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And now, a discussion on productivity.


In my time in the P-3 community, I’ve never heard the word “productivity” uttered at work.  We don’t talk about it because we don’t think about it.  It’s irrelevant, unimportant.

Let me ask you a question and think not only of your response, but also of what your P-3 peers would say.  If there are two people of comparable rank and timing in a squadron, and both turn in the same quality and quantity of work, who is viewed as more valuable?  They are the same, of course.  But what if one of them completes the work by lunchtime and the other is still toiling away when the Ops-O is getting ready to leave?  Who gets the better FITREP ranking?

This isn’t a ground-breaking concept by any stretch of the imagination.  No doubt, many in the community have noticed the unhealthy consideration given to time at work as opposed to results of work.  This idea came up in an earlier post about the absurd hours requirements for qual flights.  In that situation, there’s no benefit for completing qual tasks in a shorter amount of time.  What I want to discuss here relates to P-3 ground jobs.

It doesn’t take an expert to see that our community does not value productivity.  In fact, I would say that productivity is usually punished.  If you don’t think that’s really the case, then you have to at least admit that the perception of that punishment exists.  In this situation, the perception is just as bad as reality.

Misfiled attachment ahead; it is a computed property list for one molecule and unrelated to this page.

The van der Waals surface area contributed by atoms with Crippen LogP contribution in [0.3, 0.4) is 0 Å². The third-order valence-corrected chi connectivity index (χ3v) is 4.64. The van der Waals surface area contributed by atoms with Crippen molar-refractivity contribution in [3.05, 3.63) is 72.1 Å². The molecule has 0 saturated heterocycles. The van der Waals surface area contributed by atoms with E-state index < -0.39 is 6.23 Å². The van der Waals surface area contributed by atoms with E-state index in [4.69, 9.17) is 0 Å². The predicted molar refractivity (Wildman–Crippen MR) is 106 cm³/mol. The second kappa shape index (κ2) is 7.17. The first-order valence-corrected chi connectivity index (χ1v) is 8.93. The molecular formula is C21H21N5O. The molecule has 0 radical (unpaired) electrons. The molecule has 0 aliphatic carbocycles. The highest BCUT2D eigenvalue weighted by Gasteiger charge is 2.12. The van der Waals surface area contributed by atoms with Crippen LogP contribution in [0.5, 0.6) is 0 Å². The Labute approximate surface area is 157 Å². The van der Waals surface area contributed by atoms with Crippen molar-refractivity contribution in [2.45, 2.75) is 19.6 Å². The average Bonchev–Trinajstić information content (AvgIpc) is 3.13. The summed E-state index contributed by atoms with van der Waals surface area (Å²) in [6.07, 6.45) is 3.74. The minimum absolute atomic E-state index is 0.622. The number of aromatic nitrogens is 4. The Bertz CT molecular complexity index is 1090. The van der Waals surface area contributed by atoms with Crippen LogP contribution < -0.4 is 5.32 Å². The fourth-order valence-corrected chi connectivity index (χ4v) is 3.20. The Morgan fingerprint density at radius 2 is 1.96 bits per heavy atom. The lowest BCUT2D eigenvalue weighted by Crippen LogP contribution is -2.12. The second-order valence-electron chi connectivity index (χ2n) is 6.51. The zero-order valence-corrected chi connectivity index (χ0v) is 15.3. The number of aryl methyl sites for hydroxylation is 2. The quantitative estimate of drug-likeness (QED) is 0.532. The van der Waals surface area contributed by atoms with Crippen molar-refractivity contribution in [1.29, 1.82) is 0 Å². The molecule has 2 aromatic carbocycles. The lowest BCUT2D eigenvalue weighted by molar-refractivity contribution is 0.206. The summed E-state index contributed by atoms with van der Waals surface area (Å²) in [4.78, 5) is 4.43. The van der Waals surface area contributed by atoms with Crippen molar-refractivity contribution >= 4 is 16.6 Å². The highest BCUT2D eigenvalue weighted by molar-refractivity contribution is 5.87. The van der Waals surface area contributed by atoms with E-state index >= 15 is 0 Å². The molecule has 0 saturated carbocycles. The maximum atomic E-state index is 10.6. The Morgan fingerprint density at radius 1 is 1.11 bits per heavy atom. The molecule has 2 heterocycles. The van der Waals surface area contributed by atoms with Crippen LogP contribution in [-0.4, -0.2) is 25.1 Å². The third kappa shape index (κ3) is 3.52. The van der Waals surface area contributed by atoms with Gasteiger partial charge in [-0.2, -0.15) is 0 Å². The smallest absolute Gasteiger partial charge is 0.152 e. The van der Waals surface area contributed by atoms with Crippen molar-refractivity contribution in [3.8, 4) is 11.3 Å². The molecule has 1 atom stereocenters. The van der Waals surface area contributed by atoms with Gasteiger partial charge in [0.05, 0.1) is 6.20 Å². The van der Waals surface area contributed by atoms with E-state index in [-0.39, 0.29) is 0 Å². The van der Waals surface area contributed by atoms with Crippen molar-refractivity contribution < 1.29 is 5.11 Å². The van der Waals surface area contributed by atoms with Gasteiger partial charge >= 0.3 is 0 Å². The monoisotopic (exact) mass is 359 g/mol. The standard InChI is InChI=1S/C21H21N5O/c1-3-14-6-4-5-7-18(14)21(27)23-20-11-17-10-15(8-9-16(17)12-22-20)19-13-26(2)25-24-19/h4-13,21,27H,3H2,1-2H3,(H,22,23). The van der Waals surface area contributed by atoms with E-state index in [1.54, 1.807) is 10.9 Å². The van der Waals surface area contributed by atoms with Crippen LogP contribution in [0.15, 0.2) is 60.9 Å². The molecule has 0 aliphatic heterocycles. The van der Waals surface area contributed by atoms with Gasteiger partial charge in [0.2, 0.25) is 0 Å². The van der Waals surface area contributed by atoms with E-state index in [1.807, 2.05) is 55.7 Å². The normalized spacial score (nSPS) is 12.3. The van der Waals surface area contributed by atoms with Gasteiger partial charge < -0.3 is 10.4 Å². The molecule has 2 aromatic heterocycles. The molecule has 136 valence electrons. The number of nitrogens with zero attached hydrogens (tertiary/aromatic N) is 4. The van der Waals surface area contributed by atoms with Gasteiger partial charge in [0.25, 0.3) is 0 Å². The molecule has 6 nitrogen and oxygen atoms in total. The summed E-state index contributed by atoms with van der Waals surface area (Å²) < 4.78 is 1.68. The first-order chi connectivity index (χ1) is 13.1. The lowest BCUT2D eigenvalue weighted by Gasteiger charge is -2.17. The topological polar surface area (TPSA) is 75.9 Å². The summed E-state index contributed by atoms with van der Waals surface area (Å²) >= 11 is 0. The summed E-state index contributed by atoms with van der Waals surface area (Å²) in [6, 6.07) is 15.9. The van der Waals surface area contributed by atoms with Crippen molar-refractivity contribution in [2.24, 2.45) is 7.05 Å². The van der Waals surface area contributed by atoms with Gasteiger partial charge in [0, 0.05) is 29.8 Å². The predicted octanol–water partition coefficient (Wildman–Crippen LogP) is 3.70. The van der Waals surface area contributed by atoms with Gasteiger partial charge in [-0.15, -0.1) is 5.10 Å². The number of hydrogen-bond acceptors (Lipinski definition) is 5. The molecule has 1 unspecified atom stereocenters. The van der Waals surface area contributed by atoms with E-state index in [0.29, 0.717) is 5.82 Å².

Let’s say I work in NATOPS for my squadron.  I’m working alongside at least one direct peer and likely competitor for FITREP ranking.  What incentive do I have to be productive?  The perception is that the guy who is in the office when the Department Head arrives in the morning and is still there when he or she leaves at night will, by default, be viewed as a hard (and therefore a good) worker.  How many times have you heard someone praise someone else by saying he “works his ass off”?  What if he works his ass off because he’s stupid and has to work extra-hard to make up for it?

The “Harvard Business Review” blog site recently posted some articles by Robert Pozen, a professor and productivity expert.  When I read some of his posts I was struck by two things.  One – a lot of it seemed like common sense.  Two – we (the P-3 community) go against virtually everything he recommends.  But hey, what does he know?  He may be an alleged “expert,” but we’ve been doing things this way for over 40 years.

But let’s suppose for a minute that there might be something we can learn from Pozen.  One of main principles is that “it’s not the time you spend but the results you produce.”  Again, this does not go against common logic.  So, why do we have that concept backwards in P-3 squadrons?  Here are some issues:

 1.  We don’t know how to measure results. 

In a perfect world, a Department Head, XO, or Skipper would easily be able to compare the results of everyone’s work.  Person A produced a better product than person B, etc.  Person A wins.  If person A and person B produced the same product, but person B did it in half the time, then person B would be rewarded as more efficient and productive (and would likely be tasked with more work to fill up that extra time).  Too bad we don’t live in a perfect world.  Instead, Person A works in NATOPS and person B in maintenance.  The people making the decisions on who to reward have to try and compare productivity and results in two completely different areas.  FNET’s inspection went really well, but so did the AMI.  Who did their job better?  (Here’s where the Department Heads duke it out.)  “Well, my guy worked his ass off,” one DH insists.  “He even came in on weekends.”  There it is … we have a winner!